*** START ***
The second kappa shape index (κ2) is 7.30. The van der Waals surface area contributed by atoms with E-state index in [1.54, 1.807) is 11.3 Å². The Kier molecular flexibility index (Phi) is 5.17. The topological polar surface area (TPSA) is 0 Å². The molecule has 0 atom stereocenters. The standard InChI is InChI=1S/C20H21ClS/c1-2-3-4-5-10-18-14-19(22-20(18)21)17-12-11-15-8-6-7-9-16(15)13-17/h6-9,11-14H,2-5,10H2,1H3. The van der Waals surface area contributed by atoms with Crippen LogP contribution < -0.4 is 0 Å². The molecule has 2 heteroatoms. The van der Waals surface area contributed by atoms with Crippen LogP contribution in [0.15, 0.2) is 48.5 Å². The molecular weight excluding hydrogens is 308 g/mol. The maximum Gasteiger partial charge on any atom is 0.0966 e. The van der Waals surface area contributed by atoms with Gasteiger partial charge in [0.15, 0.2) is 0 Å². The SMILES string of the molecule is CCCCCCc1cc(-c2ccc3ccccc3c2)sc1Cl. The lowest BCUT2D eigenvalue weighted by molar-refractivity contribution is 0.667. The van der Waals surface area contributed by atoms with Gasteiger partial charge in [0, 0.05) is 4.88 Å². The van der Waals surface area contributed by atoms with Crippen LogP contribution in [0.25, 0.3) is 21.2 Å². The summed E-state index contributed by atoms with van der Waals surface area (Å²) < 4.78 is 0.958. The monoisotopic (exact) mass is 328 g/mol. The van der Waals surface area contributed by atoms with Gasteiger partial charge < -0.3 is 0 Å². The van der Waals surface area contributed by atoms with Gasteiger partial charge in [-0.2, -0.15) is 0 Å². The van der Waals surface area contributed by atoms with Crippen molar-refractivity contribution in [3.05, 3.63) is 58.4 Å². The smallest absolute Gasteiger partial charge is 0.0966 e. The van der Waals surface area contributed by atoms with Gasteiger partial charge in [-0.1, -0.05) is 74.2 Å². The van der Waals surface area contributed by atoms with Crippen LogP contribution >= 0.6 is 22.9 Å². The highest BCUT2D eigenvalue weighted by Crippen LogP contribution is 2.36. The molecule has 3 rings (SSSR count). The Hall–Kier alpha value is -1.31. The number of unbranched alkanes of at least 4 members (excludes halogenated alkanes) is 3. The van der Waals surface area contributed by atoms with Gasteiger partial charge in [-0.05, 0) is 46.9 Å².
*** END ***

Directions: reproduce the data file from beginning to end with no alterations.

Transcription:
The second kappa shape index (κ2) is 7.30. The van der Waals surface area contributed by atoms with E-state index in [1.54, 1.807) is 11.3 Å². The Kier molecular flexibility index (Phi) is 5.17. The topological polar surface area (TPSA) is 0 Å². The molecule has 0 atom stereocenters. The standard InChI is InChI=1S/C20H21ClS/c1-2-3-4-5-10-18-14-19(22-20(18)21)17-12-11-15-8-6-7-9-16(15)13-17/h6-9,11-14H,2-5,10H2,1H3. The van der Waals surface area contributed by atoms with Crippen LogP contribution < -0.4 is 0 Å². The molecule has 2 heteroatoms. The van der Waals surface area contributed by atoms with Crippen LogP contribution in [0.15, 0.2) is 48.5 Å². The molecular weight excluding hydrogens is 308 g/mol. The maximum Gasteiger partial charge on any atom is 0.0966 e. The van der Waals surface area contributed by atoms with Gasteiger partial charge in [0.15, 0.2) is 0 Å². The SMILES string of the molecule is CCCCCCc1cc(-c2ccc3ccccc3c2)sc1Cl. The lowest BCUT2D eigenvalue weighted by molar-refractivity contribution is 0.667. The van der Waals surface area contributed by atoms with Gasteiger partial charge in [0, 0.05) is 4.88 Å². The van der Waals surface area contributed by atoms with Crippen LogP contribution in [0.25, 0.3) is 21.2 Å². The summed E-state index contributed by atoms with van der Waals surface area (Å²) < 4.78 is 0.958. The monoisotopic (exact) mass is 328 g/mol. The van der Waals surface area contributed by atoms with Gasteiger partial charge < -0.3 is 0 Å². The van der Waals surface area contributed by atoms with Gasteiger partial charge in [-0.2, -0.15) is 0 Å². The van der Waals surface area contributed by atoms with Crippen molar-refractivity contribution in [3.05, 3.63) is 58.4 Å². The smallest absolute Gasteiger partial charge is 0.0966 e. The van der Waals surface area contributed by atoms with Gasteiger partial charge in [-0.1, -0.05) is 74.2 Å². The van der Waals surface area contributed by atoms with Crippen LogP contribution >= 0.6 is 22.9 Å². The highest BCUT2D eigenvalue weighted by Crippen LogP contribution is 2.36. The molecule has 3 rings (SSSR count). The Hall–Kier alpha value is -1.31. The number of unbranched alkanes of at least 4 members (excludes halogenated alkanes) is 3. The van der Waals surface area contributed by atoms with Gasteiger partial charge in [-0.05, 0) is 46.9 Å².